Again, being on this list doesn’t necessarily mean you issued a lot of walks. Pedro, for example, issued walks at about 3 1/2 times his bases empty rate with men on base. His rate of allowing walks with men on base was still fifth-best on the team despite how much more regularly he issued walks with men aboard.

Looking again to the guys who will impact 2010, the rates that Durbin and Lidge issued walks with men on base has to be the scariest data from the chart above. Durbin walked nearly one in five men he faced with runners aboard and Lidge was nearly as bad.

Blanton also saw his rate of walks increase dramatically. With nobody on he was among the best on the team at preventing bases on balls. When men got on base he gave up a lot more and fell to the middle of the pack. Happ started in the middle and saw his rate increase at about the rate that was the average for the team.

Romero just walks a ton of folks regardless of the situation.

Madson and Moyer both walked more with men on base, but not a whole lot more and their rates for allowing walks in both circumstances were pretty good compared to the rest of the team.

This suggests that the Phillies may announce the signing of Danys Baez if he passes his physical this week. Baez missed all of 2008 after Tommy John surgery, but threw to a 4.02 ERA and a 1.13 ratio for Baltimore in 2009.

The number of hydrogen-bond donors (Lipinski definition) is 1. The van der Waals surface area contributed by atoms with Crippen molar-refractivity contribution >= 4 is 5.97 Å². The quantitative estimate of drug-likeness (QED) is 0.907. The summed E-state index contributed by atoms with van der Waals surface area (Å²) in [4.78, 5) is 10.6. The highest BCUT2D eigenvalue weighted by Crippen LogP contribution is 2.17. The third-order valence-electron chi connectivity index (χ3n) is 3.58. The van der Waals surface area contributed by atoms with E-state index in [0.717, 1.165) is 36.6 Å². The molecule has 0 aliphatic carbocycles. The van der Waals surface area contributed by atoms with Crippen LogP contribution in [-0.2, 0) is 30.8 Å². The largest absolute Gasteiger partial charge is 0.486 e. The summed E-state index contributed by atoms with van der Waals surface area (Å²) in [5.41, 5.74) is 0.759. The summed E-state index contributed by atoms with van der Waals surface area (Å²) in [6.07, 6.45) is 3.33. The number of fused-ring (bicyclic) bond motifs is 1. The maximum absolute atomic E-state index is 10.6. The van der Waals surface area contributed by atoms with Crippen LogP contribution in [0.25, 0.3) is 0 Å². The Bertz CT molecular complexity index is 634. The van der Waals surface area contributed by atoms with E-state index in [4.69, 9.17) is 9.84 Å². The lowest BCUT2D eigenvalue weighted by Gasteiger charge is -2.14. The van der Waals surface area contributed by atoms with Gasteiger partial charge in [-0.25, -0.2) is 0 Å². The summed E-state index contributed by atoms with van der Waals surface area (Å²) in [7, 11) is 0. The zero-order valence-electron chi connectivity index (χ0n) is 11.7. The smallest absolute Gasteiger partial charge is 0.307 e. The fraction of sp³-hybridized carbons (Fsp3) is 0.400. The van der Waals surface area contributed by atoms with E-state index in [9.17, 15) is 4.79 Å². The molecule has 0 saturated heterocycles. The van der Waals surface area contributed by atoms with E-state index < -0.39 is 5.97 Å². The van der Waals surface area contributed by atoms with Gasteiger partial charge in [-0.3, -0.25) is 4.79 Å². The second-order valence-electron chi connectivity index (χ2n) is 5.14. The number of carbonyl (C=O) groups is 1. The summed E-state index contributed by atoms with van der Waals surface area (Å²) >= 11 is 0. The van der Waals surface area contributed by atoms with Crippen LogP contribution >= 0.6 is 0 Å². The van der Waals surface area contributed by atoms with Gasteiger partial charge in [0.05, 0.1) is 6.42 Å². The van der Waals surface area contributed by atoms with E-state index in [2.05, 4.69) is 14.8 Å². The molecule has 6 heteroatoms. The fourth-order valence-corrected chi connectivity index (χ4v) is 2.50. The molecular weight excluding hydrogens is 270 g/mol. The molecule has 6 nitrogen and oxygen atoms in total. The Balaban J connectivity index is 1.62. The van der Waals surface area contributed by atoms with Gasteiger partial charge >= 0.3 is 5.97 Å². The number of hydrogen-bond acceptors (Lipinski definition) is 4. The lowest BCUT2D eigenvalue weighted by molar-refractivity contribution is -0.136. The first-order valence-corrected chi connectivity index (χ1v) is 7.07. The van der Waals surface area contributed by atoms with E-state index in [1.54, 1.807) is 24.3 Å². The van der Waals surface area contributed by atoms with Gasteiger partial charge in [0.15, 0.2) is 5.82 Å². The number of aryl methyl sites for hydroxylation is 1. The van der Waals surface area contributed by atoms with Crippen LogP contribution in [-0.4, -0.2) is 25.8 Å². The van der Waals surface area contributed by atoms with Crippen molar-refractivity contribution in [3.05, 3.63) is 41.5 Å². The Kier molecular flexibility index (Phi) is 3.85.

The article linked above also says that the Phillies have made a minor league offer to Eyre.

Today is the first day that players can file for arbitration. This article talks about what we might expect to happen with Victorino, Blanton, Ruiz and Durbin.

Halladay shopping

A trade may be in the works that would bring 32-year-old right-handed pitcher and former Cy Young winner Roy Halladay to Philadelphia. Maybe you’ve heard.

Speculation abounds, but the best guess at this point seems to be that the Phillies will get Halladay, cash and some prospects. The Seattle prospects the Phillies get may include right-handed pitchers Phillippe Aumont and Juan Ramirez and center fielder Tyson Gillies.

The Phillies may trade away Cliff Lee and some combination of players that could include Michael Taylor, Travis d’Arnaud, Kyle Drabek and JA Happ. It has also been speculated that the Phillies would also need to trade Joe Blanton to clear away payroll.